Thursday, March 15, 2007

Calgary Spiceland

One of the most frustrating things for me about having this blog is the occasional inability to acquire ingredients I need to cook dishes I want to try. When I chose Thai food to cook for WCC 8, I went to 5 stores before I found lemongrass. Many times I've just had to abandon recipes and ideas because I couldn't get my hands on specific ingredients.

I knew I was in trouble again when I picked the theme of using your newest cookbook for WCC 13. My book I chose to cook from was an Indian Cookbook and while there were some recipes I would be able to round up all the ingredients for, I wanted to make one of the more interesting dishes. So one Sunday morning found me surfing the Internet looking for Indian or similar stores in Calgary or any mail order spice companies in Canada. Scott had the phone books out, looking for anything promising in the city. Luck was with us as Scott found Calgary Spiceland in the White Pages and shockingly, it wasn't even that far away. After calling to confirm that they are open on Sundays we headed out armed with our list of exotic (to us) ingredients we were hoping to find.

Calgary Spiceland is located in a little strip mall and looks quite small from the outside. It is larger than it looks and is crammed top to bottom with almost every spice/bean/lentil/Indian item you could think of.


I only managed to get 2 pictures before my stupid stupid camera died.

I got almost everything I wanted and a few extras. I was going to ask about the few things I didn't find, but the lovely couple who run the store were quite busy, so I'll just leave that for next time. We got:
Clockwise from back row: mint chutney, galangal powder, sumac, frozen onion parathas, coconut biscuits, roasted and seasoned chick peas and urd lentils.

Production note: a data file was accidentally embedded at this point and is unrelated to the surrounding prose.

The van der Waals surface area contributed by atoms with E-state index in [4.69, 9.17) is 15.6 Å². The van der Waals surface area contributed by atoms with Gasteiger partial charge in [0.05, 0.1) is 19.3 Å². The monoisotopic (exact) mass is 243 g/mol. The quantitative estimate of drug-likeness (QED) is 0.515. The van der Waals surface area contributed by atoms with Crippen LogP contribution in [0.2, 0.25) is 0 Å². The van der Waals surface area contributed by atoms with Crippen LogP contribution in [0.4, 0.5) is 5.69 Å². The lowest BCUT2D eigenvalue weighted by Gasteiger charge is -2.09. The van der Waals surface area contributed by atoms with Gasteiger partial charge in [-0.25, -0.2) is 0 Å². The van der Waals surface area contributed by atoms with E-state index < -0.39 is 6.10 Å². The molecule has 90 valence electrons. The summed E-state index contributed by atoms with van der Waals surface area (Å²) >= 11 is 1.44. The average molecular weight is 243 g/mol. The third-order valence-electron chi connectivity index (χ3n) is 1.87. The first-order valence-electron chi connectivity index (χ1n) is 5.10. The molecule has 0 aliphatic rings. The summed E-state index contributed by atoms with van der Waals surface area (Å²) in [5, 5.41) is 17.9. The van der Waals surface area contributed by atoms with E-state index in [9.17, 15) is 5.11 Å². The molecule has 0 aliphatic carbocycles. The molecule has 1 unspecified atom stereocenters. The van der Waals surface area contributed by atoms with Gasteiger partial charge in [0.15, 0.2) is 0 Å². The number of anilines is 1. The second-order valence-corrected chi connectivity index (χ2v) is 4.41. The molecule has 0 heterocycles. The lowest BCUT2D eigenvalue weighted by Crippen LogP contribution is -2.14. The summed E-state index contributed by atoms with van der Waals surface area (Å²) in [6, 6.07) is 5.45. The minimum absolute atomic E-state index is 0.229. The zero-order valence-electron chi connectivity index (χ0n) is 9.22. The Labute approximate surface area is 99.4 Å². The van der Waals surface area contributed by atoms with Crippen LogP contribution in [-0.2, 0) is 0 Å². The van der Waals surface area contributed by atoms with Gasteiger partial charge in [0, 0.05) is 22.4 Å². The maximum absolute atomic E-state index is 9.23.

Clockwise from back row: frozen dal curry, stuffed grape leaves, green lentils, ready-to-eat aloo mutter (peas and potato in curry), dried amchoor slices, dal makhani spice mix and dried curry leaves.

The cost for all this deliciousness? Just over $30. Yay! I am both thrilled at my discovery of this store and pissed that it took me this long to find it. For all of you in the Calgary area, I highly recommend a trip to Spiceland soon.

Calgary Spiceland
3-7640 Fairmount Dr SE
Calgary, Alberta
403-273-1546.


Side note: also in the strip mall is Sherry's Caribbean Food which sadly is closed on Sundays. I have heard very very good things about it. Should you be in the area any other day of the week, check it out.

11 comments:

Emmy said...

What a great store you found. Love the selection of goodies you got and the price was right too! I also wanted to tell you that I finally found some Amchur powder! I was pretty excited to find it.

Lauren said...

Horray! You've jsut stopped me from driving up to crazy places in the north east! HORRAY!

Melody said...

Looks like a great find! It's hilarious to me that most Indian markets look exactly the same... regardless of where they are located in North America..